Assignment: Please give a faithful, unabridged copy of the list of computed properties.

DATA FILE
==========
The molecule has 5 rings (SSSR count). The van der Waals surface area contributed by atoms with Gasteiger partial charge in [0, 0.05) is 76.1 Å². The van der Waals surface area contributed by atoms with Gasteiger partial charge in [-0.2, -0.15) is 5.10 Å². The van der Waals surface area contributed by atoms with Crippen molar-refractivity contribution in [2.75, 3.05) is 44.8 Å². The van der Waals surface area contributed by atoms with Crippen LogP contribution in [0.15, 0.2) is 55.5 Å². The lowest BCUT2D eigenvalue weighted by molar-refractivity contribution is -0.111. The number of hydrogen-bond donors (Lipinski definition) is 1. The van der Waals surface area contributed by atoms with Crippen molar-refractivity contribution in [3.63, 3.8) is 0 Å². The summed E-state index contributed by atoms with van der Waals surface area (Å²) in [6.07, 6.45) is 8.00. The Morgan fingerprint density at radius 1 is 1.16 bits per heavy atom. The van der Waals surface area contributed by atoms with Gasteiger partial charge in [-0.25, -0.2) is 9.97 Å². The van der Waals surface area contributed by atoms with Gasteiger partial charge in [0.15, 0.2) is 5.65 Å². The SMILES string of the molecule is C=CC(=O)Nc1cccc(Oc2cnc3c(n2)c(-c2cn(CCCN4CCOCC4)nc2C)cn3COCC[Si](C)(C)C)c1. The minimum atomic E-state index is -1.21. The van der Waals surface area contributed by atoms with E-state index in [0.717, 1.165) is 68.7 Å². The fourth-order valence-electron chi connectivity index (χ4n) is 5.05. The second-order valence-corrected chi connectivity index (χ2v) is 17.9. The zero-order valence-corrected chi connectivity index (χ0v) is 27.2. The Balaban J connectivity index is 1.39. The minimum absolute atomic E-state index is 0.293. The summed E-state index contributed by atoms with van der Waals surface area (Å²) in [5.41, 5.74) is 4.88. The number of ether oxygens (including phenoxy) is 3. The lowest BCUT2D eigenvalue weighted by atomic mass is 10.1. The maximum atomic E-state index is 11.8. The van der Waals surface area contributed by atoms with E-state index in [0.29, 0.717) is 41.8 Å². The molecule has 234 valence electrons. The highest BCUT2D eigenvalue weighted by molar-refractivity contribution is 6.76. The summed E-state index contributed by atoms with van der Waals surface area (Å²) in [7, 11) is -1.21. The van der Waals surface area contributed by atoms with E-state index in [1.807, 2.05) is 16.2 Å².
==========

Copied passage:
The molecule has 5 rings (SSSR count). The van der Waals surface area contributed by atoms with Gasteiger partial charge in [0, 0.05) is 76.1 Å². The van der Waals surface area contributed by atoms with Gasteiger partial charge in [-0.2, -0.15) is 5.10 Å². The van der Waals surface area contributed by atoms with Crippen molar-refractivity contribution in [2.75, 3.05) is 44.8 Å². The van der Waals surface area contributed by atoms with Crippen LogP contribution in [0.15, 0.2) is 55.5 Å². The lowest BCUT2D eigenvalue weighted by molar-refractivity contribution is -0.111. The number of hydrogen-bond donors (Lipinski definition) is 1. The van der Waals surface area contributed by atoms with Crippen molar-refractivity contribution in [3.63, 3.8) is 0 Å². The summed E-state index contributed by atoms with van der Waals surface area (Å²) in [6.07, 6.45) is 8.00. The Morgan fingerprint density at radius 1 is 1.16 bits per heavy atom. The van der Waals surface area contributed by atoms with Gasteiger partial charge in [-0.25, -0.2) is 9.97 Å². The van der Waals surface area contributed by atoms with Gasteiger partial charge in [0.15, 0.2) is 5.65 Å². The SMILES string of the molecule is C=CC(=O)Nc1cccc(Oc2cnc3c(n2)c(-c2cn(CCCN4CCOCC4)nc2C)cn3COCC[Si](C)(C)C)c1. The minimum atomic E-state index is -1.21. The van der Waals surface area contributed by atoms with E-state index in [0.717, 1.165) is 68.7 Å². The fourth-order valence-electron chi connectivity index (χ4n) is 5.05. The second-order valence-corrected chi connectivity index (χ2v) is 17.9. The zero-order valence-corrected chi connectivity index (χ0v) is 27.2. The Balaban J connectivity index is 1.39. The minimum absolute atomic E-state index is 0.293. The summed E-state index contributed by atoms with van der Waals surface area (Å²) in [5.41, 5.74) is 4.88. The number of ether oxygens (including phenoxy) is 3. The lowest BCUT2D eigenvalue weighted by atomic mass is 10.1. The maximum atomic E-state index is 11.8. The van der Waals surface area contributed by atoms with E-state index in [0.29, 0.717) is 41.8 Å². The molecule has 234 valence electrons. The highest BCUT2D eigenvalue weighted by molar-refractivity contribution is 6.76. The summed E-state index contributed by atoms with van der Waals surface area (Å²) in [7, 11) is -1.21. The van der Waals surface area contributed by atoms with E-state index in [1.807, 2.05) is 16.2 Å².